Evaluation of monorail haulage systems in metalliferous underground mining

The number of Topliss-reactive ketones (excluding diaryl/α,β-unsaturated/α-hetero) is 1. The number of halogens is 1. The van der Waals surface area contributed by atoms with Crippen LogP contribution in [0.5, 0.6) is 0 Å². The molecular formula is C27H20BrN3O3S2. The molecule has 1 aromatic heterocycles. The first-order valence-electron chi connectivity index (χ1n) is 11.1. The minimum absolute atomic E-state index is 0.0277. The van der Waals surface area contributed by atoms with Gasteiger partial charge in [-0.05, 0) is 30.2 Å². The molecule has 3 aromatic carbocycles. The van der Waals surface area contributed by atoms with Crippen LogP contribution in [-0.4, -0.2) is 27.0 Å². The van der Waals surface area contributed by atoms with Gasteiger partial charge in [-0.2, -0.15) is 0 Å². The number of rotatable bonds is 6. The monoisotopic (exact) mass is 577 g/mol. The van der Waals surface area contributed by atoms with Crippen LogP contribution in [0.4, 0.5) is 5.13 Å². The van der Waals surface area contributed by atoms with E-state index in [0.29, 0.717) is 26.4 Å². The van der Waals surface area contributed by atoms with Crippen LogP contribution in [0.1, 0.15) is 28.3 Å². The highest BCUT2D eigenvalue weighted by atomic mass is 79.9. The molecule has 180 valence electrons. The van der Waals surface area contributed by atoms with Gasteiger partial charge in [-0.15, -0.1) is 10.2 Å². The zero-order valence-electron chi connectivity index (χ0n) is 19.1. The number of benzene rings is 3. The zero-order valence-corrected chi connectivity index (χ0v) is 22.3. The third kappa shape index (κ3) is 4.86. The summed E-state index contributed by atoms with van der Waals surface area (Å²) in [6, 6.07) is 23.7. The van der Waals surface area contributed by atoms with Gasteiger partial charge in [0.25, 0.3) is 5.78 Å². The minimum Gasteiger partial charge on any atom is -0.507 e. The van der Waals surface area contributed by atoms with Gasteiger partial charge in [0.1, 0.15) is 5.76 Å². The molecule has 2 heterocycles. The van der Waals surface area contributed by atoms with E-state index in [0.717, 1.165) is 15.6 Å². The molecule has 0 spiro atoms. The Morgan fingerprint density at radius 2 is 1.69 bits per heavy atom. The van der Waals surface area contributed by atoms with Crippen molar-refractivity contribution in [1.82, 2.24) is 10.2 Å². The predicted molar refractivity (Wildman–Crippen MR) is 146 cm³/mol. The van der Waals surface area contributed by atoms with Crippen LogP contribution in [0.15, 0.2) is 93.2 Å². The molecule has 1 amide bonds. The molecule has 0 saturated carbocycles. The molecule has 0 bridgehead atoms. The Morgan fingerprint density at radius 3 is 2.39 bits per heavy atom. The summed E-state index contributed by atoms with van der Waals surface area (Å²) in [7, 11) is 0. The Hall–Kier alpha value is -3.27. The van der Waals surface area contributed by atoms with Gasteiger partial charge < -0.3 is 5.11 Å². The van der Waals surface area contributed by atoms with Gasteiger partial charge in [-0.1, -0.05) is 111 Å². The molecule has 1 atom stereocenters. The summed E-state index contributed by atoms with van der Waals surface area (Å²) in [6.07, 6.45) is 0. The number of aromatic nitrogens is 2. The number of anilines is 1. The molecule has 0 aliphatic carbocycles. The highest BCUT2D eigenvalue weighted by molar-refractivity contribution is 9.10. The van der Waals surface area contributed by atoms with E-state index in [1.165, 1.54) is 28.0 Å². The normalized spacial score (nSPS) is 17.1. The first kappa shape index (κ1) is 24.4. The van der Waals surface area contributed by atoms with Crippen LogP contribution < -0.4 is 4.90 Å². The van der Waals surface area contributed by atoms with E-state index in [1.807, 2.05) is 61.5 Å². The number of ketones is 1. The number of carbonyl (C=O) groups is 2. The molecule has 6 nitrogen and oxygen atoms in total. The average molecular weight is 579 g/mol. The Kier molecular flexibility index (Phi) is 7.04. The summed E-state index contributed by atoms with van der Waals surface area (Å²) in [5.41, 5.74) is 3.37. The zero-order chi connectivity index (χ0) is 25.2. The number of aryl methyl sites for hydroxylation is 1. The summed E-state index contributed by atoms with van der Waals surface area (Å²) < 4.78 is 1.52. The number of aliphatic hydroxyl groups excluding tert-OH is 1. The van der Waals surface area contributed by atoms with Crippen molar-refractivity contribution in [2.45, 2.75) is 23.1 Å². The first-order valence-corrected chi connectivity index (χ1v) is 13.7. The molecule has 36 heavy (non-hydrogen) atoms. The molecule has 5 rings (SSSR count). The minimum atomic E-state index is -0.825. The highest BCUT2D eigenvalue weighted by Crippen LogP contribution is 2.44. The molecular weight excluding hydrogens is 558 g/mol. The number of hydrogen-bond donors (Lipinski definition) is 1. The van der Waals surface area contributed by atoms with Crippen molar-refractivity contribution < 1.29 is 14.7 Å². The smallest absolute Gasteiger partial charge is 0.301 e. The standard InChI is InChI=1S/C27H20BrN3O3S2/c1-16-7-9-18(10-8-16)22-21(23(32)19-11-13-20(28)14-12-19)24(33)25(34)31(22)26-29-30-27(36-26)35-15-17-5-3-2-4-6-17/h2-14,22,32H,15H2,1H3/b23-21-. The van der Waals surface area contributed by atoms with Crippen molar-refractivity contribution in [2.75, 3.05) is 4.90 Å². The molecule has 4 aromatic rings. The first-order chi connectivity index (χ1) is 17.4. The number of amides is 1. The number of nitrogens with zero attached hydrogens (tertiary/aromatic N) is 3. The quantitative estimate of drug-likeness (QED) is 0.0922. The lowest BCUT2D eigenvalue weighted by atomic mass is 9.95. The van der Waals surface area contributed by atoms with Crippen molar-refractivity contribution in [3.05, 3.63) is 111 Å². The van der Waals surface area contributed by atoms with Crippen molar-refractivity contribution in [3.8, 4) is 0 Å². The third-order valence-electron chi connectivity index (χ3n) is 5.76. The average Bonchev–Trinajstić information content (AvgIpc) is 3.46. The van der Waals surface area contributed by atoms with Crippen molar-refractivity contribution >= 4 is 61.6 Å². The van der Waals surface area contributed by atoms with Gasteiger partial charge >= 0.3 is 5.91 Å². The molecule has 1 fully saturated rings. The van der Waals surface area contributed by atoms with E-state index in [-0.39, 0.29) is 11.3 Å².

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The decline is a major excavation in metalliferous mining since it provides the main means of access to the underground and serves as a haulage route for underground trucks. However, conventional mining of the decline to access the ore body poses economic and technical challenges that require innovative responses. The average cross-sectional area of mine declines in Australia is 5m wide x 5m high. The large excavations associated with current underground mining practices are economically and geotechnically inappropriate, especially for narrow vein mining conditions. The decline gradient of 1 in 7 (8[superscript]o) designed to accommodate truck haulage results in a significantly longer decline compared to a decline mined at a steeper gradient. Further, the current drill-blast-load-haul cycle does not allow rapid development of the decline to access the ore body since the cycle is made up of discontinuous segments. The use of diesel equipment poses health risks and increases ventilation requirements. The heat load and air borne exhaust contaminants emitted by large diesel engines create heavy demand on mine ventilation, sometimes resulting in substandard working conditions. As mines get deeper, there is a tendency to increase the truck and loader fleet – which results in traffic congestion in the decline. Metal prices in the recent boom may have helped to offset some of the shortcomings of current practices, and although the good times may continue, a down-turn could find many operations exposed. Federal government emissions trading scheme encourage mining companies to reduce carbon emissions in their operations.This study was prompted by the need to investigate the potential of the monorail haulage system in metalliferous mining, particularly in decline development and main haulage in view of shortcomings of the current practices. Monorail systems are being used in mines around the world for material transport and man-riding but their utility in rock transport has not been fully investigated. Hence, it is proposed to replace non-shaft component of the mine haulage system with roof/back mounted monorail technology using continuous conductor technology to provide competitive haulage rates in substantially smaller excavations at steeper gradient than is currently achievable. It is proposed that a suite of equipment can be adapted or modified to enable development of the decline supported by the monorail system.To this end, a drill system mounted on the monorail accompanied by a pneumatic system for loading rock into monorail containers is proposed. The proposed decline gradient for the monorail decline is 1 in 3 (or 20[superscript]0) with a cross-sectional area of 4m wide x 4m high. Decline dimensions of size 4.0m x 4.0m (minimum opening for monorail system is 3m x 3m) are used in this design in order to leave enough working space (underneath and on the sidewalls) and to accommodate other mine services, such as, ventilation tubing, air and water pipes and cables. Systems analysis, engineering economics and computer simulation are used to evaluate the feasibility of the monorail mining system for decline development. Technical data relating to the operation of monorail systems in underground mining was obtained from Solutions for Mining Transport (SMT) – Scharf, of Germany, a company that manufactures monorail systems. Monorail haulage has definite advantages over conventional haulage; these include the use of electrical power instead of diesel, steeper gradients (up to 36[superscript]0), smaller excavations, tighter horizontal and vertical turning radii and potential for automation. The concepts are applied to a narrow vein ore deposit with results indicating that the monorail system delivers significant savings in terms of time and cost of decline development in this specific application.Stability of the monorail drilling system is critical in ensuring high performance of the drilling system. Stabilisation of the system requires determination of the horizontal, vertical and lateral forces of the system. According to the findings, these forces depend on the vector position of the two drilling booms that will be mounted onto the monorail train. Therefore, the research provides minimum and maximum monorail system reaction forces in horizontal and vertical stabilisers that will stabilise the system during drilling operations. Because of the configuration and positioning of the monorail drilling system, the research has also shown that with appropriate swing angles and lifting angles that will enable the system to reach the whole drill face during drilling operations.Since pneumatic or suction system is used during loading process, the research has revealed that the density of rock fragments, rock fragmentation, conveying air velocity and the negative pressure of the system would greatly influence the loading time and power consumption of the system. Therefore, the study has determined optimum fragmentation of the pneumatic system for various conveying air velocities. Additionally, for the efficient operations of the system, a range of conveying air velocities that give optimal mass flow rate (mass flow rate that give shorter loading time) and optimal power consumption have been determined at maximum negative pressure of 60kPa (0.6 bars).Since the monorail drilling and loading systems move on the rail/monorail installed in the roof of the decline and supported by roof bolts, suspension chains and steel supports, the strength of the support system is critical. To avoid system failure, it is imperative that the force in each roof bolt, suspension chain and steel support capable of suspending the weight of the heaviest component of the system is determined. Through the models developed, this study has determined the minimum required strength of roof bolts, suspension chains and steel supports that can suspend and support the components of the drilling and loading systems.To increase the efficiency and improve the safety of the two systems, the automation design for monorail drilling and loading systems’ processes have been developed. The proposed automation system would increase productivity by improving operator performance through control of the two systems’ processes. It is hoped that automation of the monorail drilling and loading systems will reduce the total drill-load-haul cycle time hence improving the efficiency of the systems.The application of simulation techniques was deemed useful to determine the performance of the monorail system in mining operations. During modelling, a simulation programme was written using General Purpose Simulation System (GPSS/H) software and results of the simulation study were viewed and examined in PROOF animation software. According to simulation results, the monorail system will have the same advance rate as conventional method since both systems have one blast per shift. However, the total drill-blast-load-haul cycle time for the monorail system is lower than for conventional method.Since the monorail system poses health and safety challenges during operations, through risk analysis, this study has identified root factors that have the potential to cause monorail system risk and hazard failure. The research has revealed that lack of maintenance of the monorail system and the monorail installations, production pressure and insufficient training of personnel on monorail system use are the major root factors that have the potential to cause risk and hazard failure. In order to improve the health and safety of the system, the study has suggested risk and hazard control strategies which are aimed at reducing the level of risk by directing corrective measures at potential root causes as opposed to addressing the immediate obvious symptoms such as monorail falling from support system, monorail running out of control, and others.A mine design case study using a monorail technology was conducted using one of ‘South Deeps’ gold deposits of Jundee mine operations (owned by Newmont Mining Corporations). Nexus deposit, one of ‘South Deeps’ deposits, was selected as case study area. The case study indicates that development of decline access to Nexus deposits using monorail technology is feasible. Compared with conventional decline development, results have shown that the monorail system has the potential of reducing the decline length to Nexus deposits by over 62.6% and decline costs by 63% (i.e., spiral decline and straight incline from the portal only). Furthermore, the study indicates that with the monorail system, there is a potential of reducing the total capital development costs to Nexus deposit by 22% (i.e., cost of developing the spiral decline, straight incline from the portal, crosscuts, ventilation network and installation and purchase of monorail train). Also, due to shorter decline length coupled with smaller decline openings, the duration of decline development reduces by 71.8%.